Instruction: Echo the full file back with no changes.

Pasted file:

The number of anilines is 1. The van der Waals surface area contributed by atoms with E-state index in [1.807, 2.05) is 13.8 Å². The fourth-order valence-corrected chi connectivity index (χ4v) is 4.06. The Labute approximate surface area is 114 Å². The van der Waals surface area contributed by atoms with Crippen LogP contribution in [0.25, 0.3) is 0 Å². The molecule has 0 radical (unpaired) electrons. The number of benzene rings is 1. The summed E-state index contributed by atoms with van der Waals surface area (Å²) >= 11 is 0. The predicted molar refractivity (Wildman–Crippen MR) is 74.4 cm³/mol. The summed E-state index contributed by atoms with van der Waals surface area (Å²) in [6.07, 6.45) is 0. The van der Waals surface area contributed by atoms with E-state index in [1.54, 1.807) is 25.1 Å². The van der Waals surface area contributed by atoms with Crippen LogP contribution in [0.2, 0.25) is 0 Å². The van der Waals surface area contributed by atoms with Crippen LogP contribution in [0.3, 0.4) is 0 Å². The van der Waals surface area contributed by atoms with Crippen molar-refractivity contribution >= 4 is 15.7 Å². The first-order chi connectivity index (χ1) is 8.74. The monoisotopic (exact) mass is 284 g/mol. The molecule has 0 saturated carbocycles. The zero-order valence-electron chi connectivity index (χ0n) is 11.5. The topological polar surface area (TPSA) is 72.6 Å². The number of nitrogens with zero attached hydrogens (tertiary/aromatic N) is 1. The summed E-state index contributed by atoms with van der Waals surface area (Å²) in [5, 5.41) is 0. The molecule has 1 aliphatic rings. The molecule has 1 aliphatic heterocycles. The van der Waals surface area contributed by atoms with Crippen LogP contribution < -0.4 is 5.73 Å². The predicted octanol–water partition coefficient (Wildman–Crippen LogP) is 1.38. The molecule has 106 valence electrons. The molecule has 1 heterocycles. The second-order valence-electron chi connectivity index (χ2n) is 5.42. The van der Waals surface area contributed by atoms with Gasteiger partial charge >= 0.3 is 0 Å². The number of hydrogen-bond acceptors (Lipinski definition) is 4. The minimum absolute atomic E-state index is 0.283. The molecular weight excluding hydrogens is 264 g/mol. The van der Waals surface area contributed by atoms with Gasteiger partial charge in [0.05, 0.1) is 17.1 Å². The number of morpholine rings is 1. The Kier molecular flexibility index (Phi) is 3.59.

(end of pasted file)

The number of anilines is 1. The van der Waals surface area contributed by atoms with E-state index in [1.807, 2.05) is 13.8 Å². The fourth-order valence-corrected chi connectivity index (χ4v) is 4.06. The Labute approximate surface area is 114 Å². The van der Waals surface area contributed by atoms with Crippen LogP contribution in [0.25, 0.3) is 0 Å². The molecule has 0 radical (unpaired) electrons. The number of benzene rings is 1. The summed E-state index contributed by atoms with van der Waals surface area (Å²) >= 11 is 0. The predicted molar refractivity (Wildman–Crippen MR) is 74.4 cm³/mol. The summed E-state index contributed by atoms with van der Waals surface area (Å²) in [6.07, 6.45) is 0. The van der Waals surface area contributed by atoms with E-state index in [1.54, 1.807) is 25.1 Å². The van der Waals surface area contributed by atoms with Crippen LogP contribution in [0.2, 0.25) is 0 Å². The van der Waals surface area contributed by atoms with Crippen LogP contribution in [0.3, 0.4) is 0 Å². The van der Waals surface area contributed by atoms with Crippen molar-refractivity contribution >= 4 is 15.7 Å². The first-order chi connectivity index (χ1) is 8.74. The monoisotopic (exact) mass is 284 g/mol. The molecule has 0 saturated carbocycles. The zero-order valence-electron chi connectivity index (χ0n) is 11.5. The topological polar surface area (TPSA) is 72.6 Å². The number of nitrogens with zero attached hydrogens (tertiary/aromatic N) is 1. The summed E-state index contributed by atoms with van der Waals surface area (Å²) in [5, 5.41) is 0. The molecule has 1 aliphatic rings. The molecule has 1 aliphatic heterocycles. The van der Waals surface area contributed by atoms with Crippen LogP contribution < -0.4 is 5.73 Å². The predicted octanol–water partition coefficient (Wildman–Crippen LogP) is 1.38. The molecule has 106 valence electrons. The molecule has 1 heterocycles. The second-order valence-electron chi connectivity index (χ2n) is 5.42. The van der Waals surface area contributed by atoms with Gasteiger partial charge >= 0.3 is 0 Å². The number of hydrogen-bond acceptors (Lipinski definition) is 4. The minimum absolute atomic E-state index is 0.283. The molecular weight excluding hydrogens is 264 g/mol. The van der Waals surface area contributed by atoms with Gasteiger partial charge in [0.05, 0.1) is 17.1 Å². The number of morpholine rings is 1. The Kier molecular flexibility index (Phi) is 3.59.